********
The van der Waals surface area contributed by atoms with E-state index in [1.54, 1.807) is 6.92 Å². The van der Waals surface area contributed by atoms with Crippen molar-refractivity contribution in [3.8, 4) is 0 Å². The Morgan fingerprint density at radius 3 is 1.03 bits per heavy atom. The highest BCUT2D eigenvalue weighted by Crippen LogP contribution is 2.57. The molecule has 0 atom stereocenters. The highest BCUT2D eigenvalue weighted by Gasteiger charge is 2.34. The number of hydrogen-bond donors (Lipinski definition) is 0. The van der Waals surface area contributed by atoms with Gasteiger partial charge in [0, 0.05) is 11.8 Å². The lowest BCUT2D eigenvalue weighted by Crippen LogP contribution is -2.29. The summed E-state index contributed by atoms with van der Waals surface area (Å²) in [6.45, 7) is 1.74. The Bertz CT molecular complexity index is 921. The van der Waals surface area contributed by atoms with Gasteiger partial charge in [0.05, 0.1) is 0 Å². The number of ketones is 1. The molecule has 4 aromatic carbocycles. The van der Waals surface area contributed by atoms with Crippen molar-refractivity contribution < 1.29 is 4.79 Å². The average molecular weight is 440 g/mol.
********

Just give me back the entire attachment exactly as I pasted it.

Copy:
The van der Waals surface area contributed by atoms with E-state index in [1.54, 1.807) is 6.92 Å². The van der Waals surface area contributed by atoms with Crippen molar-refractivity contribution in [3.8, 4) is 0 Å². The Morgan fingerprint density at radius 3 is 1.03 bits per heavy atom. The highest BCUT2D eigenvalue weighted by Crippen LogP contribution is 2.57. The molecule has 0 atom stereocenters. The highest BCUT2D eigenvalue weighted by Gasteiger charge is 2.34. The number of hydrogen-bond donors (Lipinski definition) is 0. The van der Waals surface area contributed by atoms with Gasteiger partial charge in [0, 0.05) is 11.8 Å². The lowest BCUT2D eigenvalue weighted by Crippen LogP contribution is -2.29. The summed E-state index contributed by atoms with van der Waals surface area (Å²) in [6.45, 7) is 1.74. The Bertz CT molecular complexity index is 921. The van der Waals surface area contributed by atoms with Gasteiger partial charge in [0.05, 0.1) is 0 Å². The number of ketones is 1. The molecule has 4 aromatic carbocycles. The van der Waals surface area contributed by atoms with Crippen molar-refractivity contribution < 1.29 is 4.79 Å². The average molecular weight is 440 g/mol.